As those in my musical circles are aware, I have a Brazilian name. I am Maracujá.
Maracujá is the Portuguese name of a passion fruit (Passiflora edulis) native to many South American countries, including Brazil. It is often used in desserts and drinks (including the caipirinha, a famous Brazilian beverage, as well as bottled fruit drinks, such as depicted in the photo below). In addition, it is known as a mild sedative, and it is an active ingredient in numerous sleep aids in Brazil.
I love the name. It means a lot to me. There is affection and friendship imbued in it, and as you can see it is also relevant to my career and my work.
Maracujá was bestowed upon me by my friend, Eduardo Mendonça, leader of the Seattle-based band Show Brazil!. During an outdoor festival performance last year, Eduardo introduced me to the audience as Maracujá for the first time. He also told the crowd that this was to be a christening: he summoned everybody to shout out the name after him. Three times a crowd of hundreds of people roared my new name. All I could do was bow in gratitude and humility. It was a wonderful experience, and I have Eduardo to thank forever for that brief but profound life moment. Eduardo has introduced me to our audiences with this name ever since.
During a recent chat over coffee I asked Eduardo to recount how he came up with this title that is now mine.
MC: As you know, you are the one who christened me with this name, Maracujá, which I hold sacred, personally, and which I appreciate very much. I was hoping you could talk about how you arrived at the name, and what it means historically and culturally in Brazil.
EM: Sure. To baptize you with this name was very much an honor for me, because giving a Brazilian name to someone requires a very strong connection, a connection with what you do and what kind of person you are. To best represent you, I came up with the Maracujá name because of the work that you do, helping people with sleep disorders and making life better, right? That’s very important, you thinking of the well-being of someone. How I could connect that, your work and yourself as a person helping others with a Brazilian meaning that could represent you very well? Maracujá is used in Brazil as a natural medicine to relax people. Some people put in a lot of sugar, even though sugar doesn’t go well with relaxing. But if you put in the right dose of sugar, it would be fine, and would really create a natural relaxing time and relaxing moment, to help you with sleep, to help you calm down, and that’s how I came up with the name for you. It was not difficult at all to connect it to what you are, what you do, with something in Brazil that is a function that can make things good for somebody.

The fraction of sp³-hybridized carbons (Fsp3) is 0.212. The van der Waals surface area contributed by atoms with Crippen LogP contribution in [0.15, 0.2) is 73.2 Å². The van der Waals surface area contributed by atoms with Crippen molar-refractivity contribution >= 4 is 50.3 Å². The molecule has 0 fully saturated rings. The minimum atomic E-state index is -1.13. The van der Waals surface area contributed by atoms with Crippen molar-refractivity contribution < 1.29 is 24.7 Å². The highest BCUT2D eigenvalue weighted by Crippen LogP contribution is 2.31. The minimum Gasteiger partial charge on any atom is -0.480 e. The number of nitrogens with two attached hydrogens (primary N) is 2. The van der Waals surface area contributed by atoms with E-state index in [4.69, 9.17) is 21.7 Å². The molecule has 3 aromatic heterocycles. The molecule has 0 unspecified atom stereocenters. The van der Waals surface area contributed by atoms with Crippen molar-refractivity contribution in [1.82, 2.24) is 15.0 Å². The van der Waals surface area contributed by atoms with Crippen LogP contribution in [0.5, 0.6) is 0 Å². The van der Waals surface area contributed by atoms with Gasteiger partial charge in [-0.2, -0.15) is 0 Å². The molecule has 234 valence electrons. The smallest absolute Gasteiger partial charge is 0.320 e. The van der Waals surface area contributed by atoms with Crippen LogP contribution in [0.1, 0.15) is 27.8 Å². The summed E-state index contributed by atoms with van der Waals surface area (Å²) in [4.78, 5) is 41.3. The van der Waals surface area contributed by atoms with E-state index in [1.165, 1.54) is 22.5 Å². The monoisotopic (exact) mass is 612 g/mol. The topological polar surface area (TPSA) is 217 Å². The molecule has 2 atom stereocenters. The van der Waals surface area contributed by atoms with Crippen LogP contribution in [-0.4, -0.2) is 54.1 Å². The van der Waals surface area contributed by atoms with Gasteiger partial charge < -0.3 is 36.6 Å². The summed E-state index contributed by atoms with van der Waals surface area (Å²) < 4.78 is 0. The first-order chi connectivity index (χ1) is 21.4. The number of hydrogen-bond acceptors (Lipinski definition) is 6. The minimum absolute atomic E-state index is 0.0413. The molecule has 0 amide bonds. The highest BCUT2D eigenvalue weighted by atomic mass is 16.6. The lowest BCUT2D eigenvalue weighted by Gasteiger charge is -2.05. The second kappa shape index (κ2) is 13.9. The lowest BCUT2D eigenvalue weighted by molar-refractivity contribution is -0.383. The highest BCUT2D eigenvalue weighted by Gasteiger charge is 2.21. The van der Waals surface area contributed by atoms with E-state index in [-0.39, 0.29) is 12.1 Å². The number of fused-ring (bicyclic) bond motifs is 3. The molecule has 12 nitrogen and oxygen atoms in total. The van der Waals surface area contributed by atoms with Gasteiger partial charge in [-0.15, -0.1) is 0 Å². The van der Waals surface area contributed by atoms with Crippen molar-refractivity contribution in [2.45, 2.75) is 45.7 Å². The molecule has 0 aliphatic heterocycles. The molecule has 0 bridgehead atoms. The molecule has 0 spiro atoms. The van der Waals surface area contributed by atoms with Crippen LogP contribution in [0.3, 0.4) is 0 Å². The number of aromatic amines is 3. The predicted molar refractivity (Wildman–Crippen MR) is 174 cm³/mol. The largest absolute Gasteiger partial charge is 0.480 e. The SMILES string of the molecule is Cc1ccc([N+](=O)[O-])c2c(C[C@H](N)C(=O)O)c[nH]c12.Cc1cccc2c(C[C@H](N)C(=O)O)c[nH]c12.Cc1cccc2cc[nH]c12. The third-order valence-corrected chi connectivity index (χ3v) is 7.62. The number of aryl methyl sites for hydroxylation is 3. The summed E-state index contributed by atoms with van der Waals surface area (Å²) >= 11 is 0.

MC: There’s clearly a deep connection between relaxation and sleep. Is it known in the Brazilian culture that the passion fruit or its derivatives can help a person sleep? Does it really have a sedative property, actually make you drowsy?
EM: Yes. Of course it depends on the quantity that you have. Definitely I remember my parents, when I was a kid, preparing the passion fruit, the maracujá juice to make a very energetic kid calm down. It helped me sleep. If you give it a few hours before you go to bed, and of course if you don’t have anything else in your body to cut that effect, it definitely helps you relax and sleep.
MC: Again, I’m honored to have the name, and I wear it proudly. Thank you, Eduardo.
Show Brazil! plays all year ’round, and the summer season promises to be great this year! Obrigado, Eduardo!